She put the lily tenderly into the hole, and brought the earth up around it, pressing it firmly down against the clump of roots, so it would be securely grounded in its new home.
“In times like that, you need to know that you can carry your Center of Strength with you.”
“Carry it with me? How?”
“Why, you just imagine that you are here. You have a connection to this place. In a very real way, it’s part of you. The secret is that you can move your mind and heart to places where you have connections, even when your body is far away. Just picture in your mind the lilies blooming, and the feelings of warmth, and strength, and peace, and love, that you have when you are here, and you’ll find that you can face the things you need to face.”
“It’s that easy?”
Mag laughed, as she patted the earth around the transplanted clump, which looked now as if it had always grown in that spot.
“Not easy, no. Not the first time, anyway, although it becomes easier the more you do it, like anything else. Say ‘possible’. It is possible to face things when your heart and mind are holding to your Center of Strength that might seem impossible if you didn’t know that secret. Can you remember that?”
Mag smiled kindly at her. “Then, for now, why don’t you go back inside, apologize to Nettie and Sir James, and take a nap. You’ll feel much better for it.”
Irene smiled, and got to her feet. “Thank you, Mag, and I hope I wasn’t rude when I first saw you here.”
“Well, you were, a little. But I understand.”
“Then I’m very sorry, and I’ll try to do better in the future.” and Irene curtsied very prettily.
“Beautifully done, and I accept your apology. Have a good nap, my little flower, and remember that I love you.”
And Irene grinned all over her face, yawned hugely, (remembering to cover her mouth) and went back inside.
The very next day, after her lessons with Sir James, Irene was in her room alone. Nettie’s headache had turned into a cold, and she had to stay in bed. The extra guards had been sent back to their regular duties when Irene had been her normal, cheerful self at dinner the night before. So she was completely by herself, and trying to figure out how to hold the ribbon just so and hold the picture of the flowers in the right position and glue them both down on the get-well card she was making for Nettie with only two hands, when she heard a noise in the hall.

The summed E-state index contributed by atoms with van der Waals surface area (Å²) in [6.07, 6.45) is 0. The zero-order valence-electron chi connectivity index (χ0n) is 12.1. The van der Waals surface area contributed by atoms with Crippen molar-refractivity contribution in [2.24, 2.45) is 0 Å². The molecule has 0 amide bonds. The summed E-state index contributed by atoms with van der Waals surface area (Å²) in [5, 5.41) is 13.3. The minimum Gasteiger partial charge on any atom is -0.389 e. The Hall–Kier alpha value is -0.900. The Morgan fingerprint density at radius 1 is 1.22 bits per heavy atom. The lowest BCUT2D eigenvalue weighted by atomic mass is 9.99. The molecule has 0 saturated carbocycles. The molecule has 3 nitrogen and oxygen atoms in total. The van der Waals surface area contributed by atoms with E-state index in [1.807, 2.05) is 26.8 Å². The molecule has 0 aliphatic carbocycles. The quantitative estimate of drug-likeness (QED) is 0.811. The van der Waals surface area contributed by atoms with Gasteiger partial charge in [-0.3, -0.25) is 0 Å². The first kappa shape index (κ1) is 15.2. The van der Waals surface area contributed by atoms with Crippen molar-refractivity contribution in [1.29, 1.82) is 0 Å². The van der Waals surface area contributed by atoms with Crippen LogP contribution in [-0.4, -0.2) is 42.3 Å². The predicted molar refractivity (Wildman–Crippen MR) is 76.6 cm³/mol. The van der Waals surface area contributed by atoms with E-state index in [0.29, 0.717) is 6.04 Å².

She ran and opened her door, and saw that it was Flossie, industriously dusting one of the little tables that held cut flowers, just down the hall from Irene’s rooms.
Flossie was one of the servants, but she was just Irene’s age, and very friendly and fun to play with. Except, most of the time, she was working and couldn’t play. Mr. Braithwaite had told Irene more than once, quite firmly, not to bother the servants when they were working. Still, she only needed her help for a minute, just long enough to apply the glue. So she whispered, “Flossie!”
Flossie looked up, and winked at her, not stopping her dusting for a moment.
“Please, Flossie, I need your help for a minute,” whispered Irene.
At the exact same moment, Mr. Braithwaite spoke from down the hall. “Flossie, you are needed in the kitchen.”